>> be translating from German?"
>>
>> Cheers,
>> Martin
>>
>> On 2018-10-22 9:40 a.m., Piotr Bański wrote:
>>> Hi Martin,
>>>
>>> Great to see you address this concern, this information is also very 
>>> useful in e.g. parallel corpora.
>>>
>>> You are currently postulating extending the content model of 
>>> `<derivation>` (#1830) in order to be able to construct a relation 
>>> (of derivation) that has the property of "translation" and that 
>>> points to a virtual `<bibl>` object, whose only postulated property 
>>> is having been written in some language. I do see some potential 
>>> advantages of that (though the required verbosity is somewhat scary). 
>>> And as Conal says, it feels RDF-y (I'm not saying that that's good or 
>>> bad; it just does).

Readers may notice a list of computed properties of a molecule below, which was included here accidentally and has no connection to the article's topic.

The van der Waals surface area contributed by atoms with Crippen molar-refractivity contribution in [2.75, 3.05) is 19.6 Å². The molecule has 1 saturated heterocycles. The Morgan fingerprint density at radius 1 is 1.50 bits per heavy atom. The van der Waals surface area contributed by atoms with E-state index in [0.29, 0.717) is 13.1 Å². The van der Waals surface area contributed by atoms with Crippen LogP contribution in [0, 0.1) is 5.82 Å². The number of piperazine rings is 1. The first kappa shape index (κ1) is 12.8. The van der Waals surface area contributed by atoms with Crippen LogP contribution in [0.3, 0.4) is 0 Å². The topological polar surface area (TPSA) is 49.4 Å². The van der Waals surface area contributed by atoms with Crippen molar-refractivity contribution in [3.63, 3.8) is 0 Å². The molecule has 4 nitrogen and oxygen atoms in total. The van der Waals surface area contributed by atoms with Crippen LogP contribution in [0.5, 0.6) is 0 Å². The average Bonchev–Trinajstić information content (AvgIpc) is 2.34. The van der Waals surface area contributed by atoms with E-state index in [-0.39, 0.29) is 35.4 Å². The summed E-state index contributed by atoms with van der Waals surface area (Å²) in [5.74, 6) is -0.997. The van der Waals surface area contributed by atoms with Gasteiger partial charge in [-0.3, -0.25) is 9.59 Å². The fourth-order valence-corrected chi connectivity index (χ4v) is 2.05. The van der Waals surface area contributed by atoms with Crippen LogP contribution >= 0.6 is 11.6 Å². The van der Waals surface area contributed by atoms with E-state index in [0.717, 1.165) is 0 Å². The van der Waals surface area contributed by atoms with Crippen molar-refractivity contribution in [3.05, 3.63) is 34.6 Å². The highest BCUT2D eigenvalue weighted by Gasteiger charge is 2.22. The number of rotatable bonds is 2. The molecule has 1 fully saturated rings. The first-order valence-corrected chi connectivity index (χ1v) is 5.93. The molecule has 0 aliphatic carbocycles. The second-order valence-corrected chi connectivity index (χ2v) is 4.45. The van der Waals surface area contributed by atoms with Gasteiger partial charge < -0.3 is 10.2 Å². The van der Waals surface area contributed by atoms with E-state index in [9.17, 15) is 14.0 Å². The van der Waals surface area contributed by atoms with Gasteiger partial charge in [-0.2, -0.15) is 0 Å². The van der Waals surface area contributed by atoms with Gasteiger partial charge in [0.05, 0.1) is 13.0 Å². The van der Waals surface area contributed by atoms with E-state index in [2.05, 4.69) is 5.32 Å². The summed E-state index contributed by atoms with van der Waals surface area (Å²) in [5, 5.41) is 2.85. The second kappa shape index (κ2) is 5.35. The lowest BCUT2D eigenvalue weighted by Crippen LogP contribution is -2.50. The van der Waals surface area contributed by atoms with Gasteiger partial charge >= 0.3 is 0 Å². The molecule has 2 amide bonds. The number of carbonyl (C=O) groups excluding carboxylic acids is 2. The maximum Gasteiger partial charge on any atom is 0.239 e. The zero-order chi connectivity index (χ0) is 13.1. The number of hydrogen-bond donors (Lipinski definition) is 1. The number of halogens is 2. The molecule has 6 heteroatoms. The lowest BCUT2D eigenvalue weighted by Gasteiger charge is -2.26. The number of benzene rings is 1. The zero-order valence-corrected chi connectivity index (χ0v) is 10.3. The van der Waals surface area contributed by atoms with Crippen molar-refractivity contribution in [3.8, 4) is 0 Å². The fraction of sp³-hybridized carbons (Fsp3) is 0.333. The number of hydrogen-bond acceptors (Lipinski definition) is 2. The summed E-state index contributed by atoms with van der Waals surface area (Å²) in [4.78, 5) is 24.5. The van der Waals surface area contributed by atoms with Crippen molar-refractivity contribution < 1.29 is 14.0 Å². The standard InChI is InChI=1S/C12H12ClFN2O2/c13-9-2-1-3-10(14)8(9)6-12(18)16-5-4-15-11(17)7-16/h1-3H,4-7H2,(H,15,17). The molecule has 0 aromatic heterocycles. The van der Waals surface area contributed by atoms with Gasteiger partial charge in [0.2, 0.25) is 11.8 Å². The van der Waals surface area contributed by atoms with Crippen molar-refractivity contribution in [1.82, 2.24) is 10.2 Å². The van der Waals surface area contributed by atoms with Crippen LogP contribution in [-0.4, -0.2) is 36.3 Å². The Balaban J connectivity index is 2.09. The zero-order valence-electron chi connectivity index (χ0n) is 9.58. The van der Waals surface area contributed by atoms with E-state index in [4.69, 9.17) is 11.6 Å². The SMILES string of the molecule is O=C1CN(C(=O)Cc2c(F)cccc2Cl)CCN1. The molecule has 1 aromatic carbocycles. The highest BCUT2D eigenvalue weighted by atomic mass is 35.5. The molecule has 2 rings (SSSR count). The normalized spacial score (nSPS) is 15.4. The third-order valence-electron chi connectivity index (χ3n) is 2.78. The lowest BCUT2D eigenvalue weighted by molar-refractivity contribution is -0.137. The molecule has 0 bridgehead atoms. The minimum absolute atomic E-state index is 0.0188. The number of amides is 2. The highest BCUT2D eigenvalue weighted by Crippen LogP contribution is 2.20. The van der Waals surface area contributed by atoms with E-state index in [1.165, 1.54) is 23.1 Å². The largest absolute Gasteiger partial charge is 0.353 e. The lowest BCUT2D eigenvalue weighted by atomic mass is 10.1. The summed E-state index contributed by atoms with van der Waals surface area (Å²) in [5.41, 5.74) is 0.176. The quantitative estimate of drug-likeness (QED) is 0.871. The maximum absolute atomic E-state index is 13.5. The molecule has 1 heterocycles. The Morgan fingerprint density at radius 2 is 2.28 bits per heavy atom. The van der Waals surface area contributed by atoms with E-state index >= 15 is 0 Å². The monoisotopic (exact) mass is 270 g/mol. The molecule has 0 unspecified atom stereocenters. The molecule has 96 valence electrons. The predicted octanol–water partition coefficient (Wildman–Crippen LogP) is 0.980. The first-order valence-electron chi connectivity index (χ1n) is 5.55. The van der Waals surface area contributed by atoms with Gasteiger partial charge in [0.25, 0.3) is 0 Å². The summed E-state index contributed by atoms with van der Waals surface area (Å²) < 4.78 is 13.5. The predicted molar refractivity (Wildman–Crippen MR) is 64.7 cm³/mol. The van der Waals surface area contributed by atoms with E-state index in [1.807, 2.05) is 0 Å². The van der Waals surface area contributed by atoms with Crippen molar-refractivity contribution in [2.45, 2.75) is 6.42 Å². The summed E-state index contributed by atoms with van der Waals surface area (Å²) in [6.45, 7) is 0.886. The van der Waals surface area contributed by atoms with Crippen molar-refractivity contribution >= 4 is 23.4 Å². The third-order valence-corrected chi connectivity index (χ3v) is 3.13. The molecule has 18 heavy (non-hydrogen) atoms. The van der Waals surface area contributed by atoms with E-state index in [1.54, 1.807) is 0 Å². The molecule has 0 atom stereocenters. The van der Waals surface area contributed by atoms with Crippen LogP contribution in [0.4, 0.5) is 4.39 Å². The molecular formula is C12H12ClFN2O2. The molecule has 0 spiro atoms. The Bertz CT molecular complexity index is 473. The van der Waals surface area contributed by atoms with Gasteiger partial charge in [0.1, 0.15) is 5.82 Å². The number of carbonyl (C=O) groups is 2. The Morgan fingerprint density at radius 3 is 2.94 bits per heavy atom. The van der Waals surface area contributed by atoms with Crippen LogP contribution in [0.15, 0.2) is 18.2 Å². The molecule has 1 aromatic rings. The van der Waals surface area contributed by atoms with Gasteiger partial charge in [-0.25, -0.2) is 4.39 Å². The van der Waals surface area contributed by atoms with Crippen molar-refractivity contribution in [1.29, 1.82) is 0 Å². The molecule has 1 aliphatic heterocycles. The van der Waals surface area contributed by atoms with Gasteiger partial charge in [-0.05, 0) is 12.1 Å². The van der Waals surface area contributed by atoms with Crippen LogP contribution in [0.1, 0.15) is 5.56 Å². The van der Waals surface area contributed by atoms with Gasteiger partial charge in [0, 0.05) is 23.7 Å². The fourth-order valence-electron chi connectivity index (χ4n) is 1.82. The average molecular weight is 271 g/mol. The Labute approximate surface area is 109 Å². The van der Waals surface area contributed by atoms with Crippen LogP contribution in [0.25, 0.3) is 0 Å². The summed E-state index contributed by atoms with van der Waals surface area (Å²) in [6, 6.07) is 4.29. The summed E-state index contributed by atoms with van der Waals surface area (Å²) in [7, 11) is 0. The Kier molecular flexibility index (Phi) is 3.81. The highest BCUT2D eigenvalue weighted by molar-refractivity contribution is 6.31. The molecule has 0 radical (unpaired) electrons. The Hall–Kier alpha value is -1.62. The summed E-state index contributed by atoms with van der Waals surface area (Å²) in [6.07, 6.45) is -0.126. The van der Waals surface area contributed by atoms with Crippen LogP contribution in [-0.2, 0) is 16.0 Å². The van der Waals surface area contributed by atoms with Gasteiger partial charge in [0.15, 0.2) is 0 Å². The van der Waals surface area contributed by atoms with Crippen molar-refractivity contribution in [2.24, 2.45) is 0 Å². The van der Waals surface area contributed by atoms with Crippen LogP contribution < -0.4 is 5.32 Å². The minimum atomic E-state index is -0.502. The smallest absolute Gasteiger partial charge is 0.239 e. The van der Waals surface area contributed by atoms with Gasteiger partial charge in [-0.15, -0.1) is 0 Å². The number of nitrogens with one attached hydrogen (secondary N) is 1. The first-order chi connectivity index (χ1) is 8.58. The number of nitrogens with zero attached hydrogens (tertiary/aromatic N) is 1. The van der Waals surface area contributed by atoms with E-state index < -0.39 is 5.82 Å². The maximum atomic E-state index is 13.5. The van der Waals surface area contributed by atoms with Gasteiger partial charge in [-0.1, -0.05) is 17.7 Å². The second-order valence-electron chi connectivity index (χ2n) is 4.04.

>>>
>>> I wonder if you have considered a slightly different way of tackling 
>>> this issue, by treating the original language as a property of the 
>>> resulting text (arguably expressed by e.g. structural interference of 
>>> the original in the result, the possible presence of calques and so 
>>> on). If that were an acceptable approach then maybe just another 
>>> attribute of `<textLang>` would cut it for you (at least in the 
>>> proverbial 80 % of cases)?
>>>
>>> I mean, both would need a ticket and potential extension of the 
>>> Guidelines, but the latter is more compact and I know I could try to 
>>> convince (some, maybe many) colleagues to use such a device, while I 
>>> sense a difficulty in pushing across the idea of exploding the markup 
>>> even more only to encode this sort of property.
>>>
>>> Best,
>>>
>>>    Piotr
>>>
>>>
>>>
>>>